There have been several finds over the last few years that have added to the already large mass of evidence for Scripture's faithfulness to history. Jerusalem is always a focal point of excavation, and lately, large-scale digs have taken place in the City of David. Dr. Eilat Mazar, granddaughter of famed Israeli archeologist Benjamin Mazar, has conducted several seasons of digs in this early-settled area of Jerusalem.
In 2005, she announced that she had discovered the foundation walls of the ancient palace of King David, which is now skeptically called "the Large Stone Structure" by the scholarly community. Her find is a large public building dating to the tenth century BC, as well as pottery from around the same time, a copper scroll, and clay bullae (inscribed seals) from biblically known individuals. Some believe that the Large Stone Structure is actually the Fortress of Zion, which David captured early in his reign (II Samuel 5:6-10).
Mazar also claims that, in 2007, she found part of Nehemiah's Wall just outside the Dung Gate and the Old City walls facing the Mount of Olives. The wall, which was erected swiftly over 52 days (Nehemiah 6:15), dates to about 445 BC, when Nehemiah came to Jerusalem as the Persian Empire's governor of the area. Two years ago, Mazar announced that she had unearthed the remains of a Solomonic wall, an assertion that is contested by several of her colleagues. Even so, her discoveries have generally supported the biblical text.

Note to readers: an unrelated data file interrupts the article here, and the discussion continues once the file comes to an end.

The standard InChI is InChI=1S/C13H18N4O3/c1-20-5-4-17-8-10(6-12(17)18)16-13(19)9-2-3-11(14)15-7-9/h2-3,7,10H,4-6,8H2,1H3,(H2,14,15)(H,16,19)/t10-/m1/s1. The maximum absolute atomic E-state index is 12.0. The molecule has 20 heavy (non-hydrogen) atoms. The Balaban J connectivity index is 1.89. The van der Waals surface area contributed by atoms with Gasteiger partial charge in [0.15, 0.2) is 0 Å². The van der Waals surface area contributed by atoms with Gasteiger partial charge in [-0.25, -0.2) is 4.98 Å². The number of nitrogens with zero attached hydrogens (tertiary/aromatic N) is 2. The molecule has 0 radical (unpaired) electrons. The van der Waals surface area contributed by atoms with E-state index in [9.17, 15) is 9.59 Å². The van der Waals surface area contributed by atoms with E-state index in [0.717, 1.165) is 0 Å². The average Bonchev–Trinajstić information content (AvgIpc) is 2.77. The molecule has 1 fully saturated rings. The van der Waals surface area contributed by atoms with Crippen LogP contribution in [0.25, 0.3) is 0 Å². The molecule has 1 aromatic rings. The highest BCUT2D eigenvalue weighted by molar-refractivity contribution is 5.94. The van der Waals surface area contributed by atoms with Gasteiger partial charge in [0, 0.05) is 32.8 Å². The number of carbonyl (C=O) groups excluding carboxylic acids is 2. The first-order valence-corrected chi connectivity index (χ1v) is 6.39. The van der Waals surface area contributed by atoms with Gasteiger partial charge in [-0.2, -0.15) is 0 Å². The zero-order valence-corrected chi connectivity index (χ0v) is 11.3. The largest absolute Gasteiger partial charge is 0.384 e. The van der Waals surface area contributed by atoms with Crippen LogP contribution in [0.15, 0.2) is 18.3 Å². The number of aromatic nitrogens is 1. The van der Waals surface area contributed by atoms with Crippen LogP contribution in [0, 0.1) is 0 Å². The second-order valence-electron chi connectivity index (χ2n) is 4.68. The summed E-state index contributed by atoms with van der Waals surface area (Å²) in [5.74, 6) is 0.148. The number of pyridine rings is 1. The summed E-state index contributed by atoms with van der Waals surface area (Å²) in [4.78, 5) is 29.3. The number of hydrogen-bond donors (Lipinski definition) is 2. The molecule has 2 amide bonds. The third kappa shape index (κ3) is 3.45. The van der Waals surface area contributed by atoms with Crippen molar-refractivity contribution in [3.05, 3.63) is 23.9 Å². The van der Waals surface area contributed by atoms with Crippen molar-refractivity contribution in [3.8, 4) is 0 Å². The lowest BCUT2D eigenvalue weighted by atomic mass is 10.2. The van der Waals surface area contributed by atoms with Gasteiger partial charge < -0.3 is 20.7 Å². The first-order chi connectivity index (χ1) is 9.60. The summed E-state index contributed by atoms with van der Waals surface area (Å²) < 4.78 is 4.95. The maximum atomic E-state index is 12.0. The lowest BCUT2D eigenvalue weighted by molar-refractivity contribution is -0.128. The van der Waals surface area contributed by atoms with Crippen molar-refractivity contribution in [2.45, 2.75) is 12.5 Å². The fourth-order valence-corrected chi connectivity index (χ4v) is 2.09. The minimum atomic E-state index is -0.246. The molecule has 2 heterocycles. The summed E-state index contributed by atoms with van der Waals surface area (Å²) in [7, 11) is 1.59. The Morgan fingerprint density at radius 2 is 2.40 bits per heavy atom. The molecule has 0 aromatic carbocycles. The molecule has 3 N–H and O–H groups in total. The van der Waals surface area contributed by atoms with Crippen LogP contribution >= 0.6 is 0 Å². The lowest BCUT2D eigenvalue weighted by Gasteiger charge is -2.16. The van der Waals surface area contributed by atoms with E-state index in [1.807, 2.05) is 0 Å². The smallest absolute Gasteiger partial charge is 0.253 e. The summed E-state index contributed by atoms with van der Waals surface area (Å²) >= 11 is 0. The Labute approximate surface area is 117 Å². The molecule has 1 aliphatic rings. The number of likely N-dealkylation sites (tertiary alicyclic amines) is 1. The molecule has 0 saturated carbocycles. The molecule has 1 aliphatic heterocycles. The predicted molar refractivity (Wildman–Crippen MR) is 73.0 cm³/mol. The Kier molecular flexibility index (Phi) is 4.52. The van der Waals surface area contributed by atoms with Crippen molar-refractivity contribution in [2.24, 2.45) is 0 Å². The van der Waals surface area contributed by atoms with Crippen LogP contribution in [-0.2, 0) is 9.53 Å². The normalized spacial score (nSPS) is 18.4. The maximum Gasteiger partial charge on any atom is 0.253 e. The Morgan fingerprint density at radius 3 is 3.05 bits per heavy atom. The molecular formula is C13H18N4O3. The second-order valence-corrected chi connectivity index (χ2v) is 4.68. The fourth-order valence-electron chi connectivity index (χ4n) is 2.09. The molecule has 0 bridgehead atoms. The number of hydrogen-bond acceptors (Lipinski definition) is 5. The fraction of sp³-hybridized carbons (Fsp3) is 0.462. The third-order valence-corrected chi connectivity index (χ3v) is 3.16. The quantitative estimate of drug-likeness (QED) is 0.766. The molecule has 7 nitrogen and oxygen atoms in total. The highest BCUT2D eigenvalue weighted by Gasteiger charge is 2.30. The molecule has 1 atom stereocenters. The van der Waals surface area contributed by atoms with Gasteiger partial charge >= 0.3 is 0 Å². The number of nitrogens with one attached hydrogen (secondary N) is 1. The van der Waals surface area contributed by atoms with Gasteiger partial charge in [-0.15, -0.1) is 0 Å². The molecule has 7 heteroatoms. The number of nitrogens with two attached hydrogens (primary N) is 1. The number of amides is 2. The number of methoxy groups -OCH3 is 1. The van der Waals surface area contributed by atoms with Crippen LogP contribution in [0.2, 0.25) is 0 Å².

The bullae may be the most fascinating of the finds, and many have been found in and around Jerusalem. Most of the time, these bullae were made when a lump of wet clay was affixed to an object (such as a cord that secured a lid to a pot), and then the face of a signet ring was impressed into the clay, identifying the owner, seller, or sender. These seals become especially important when they can be matched to an individual named in Scripture, and several of these have been found. For instance, the seal of Jehucal (also known as Jucal), who is mentioned in Jeremiah 37:3—"And Zedekiah the king sent Jehucal the son of Shelemiah . . . to the prophet Jeremiah, saying, ‘Pray now to the LORD our God for us'"—has been identified.
Famed Israeli archeologist Yigal Shiloh discovered a number of bullae in the Babylonian destruction layer at Jerusalem, and one of them reads, "belonging to Gemaryahu ben Shaphan." This may well be the Gemariah mentioned in Jeremiah 36:10: "Then Baruch read from the book the words of Jeremiah in the house of the LORD, in the chamber of Gemariah the son of Shaphan the scribe." These bullae verify that the Bible is telling the stories of real people in actual historical events.
Even finds outside the Middle East can be helpful. A recent discovery of a trove of gold rings in northern Germany may shed light on Israelite migration. The four pounds of gold, shaped into an early form of bullion, dates to about 1300 BC. Testing has determined that the gold originated in mines just east of the Caspian Sea, and scholars are wondering how the gold made its way to the North German Plain. While we cannot be certain that Israelites brought it with them on their westward journey, we know that it is at least a possibility.
These finds, though they are not conclusive proof on their own, give us additional confidence in the Scripture that has been transmitted to us down through history.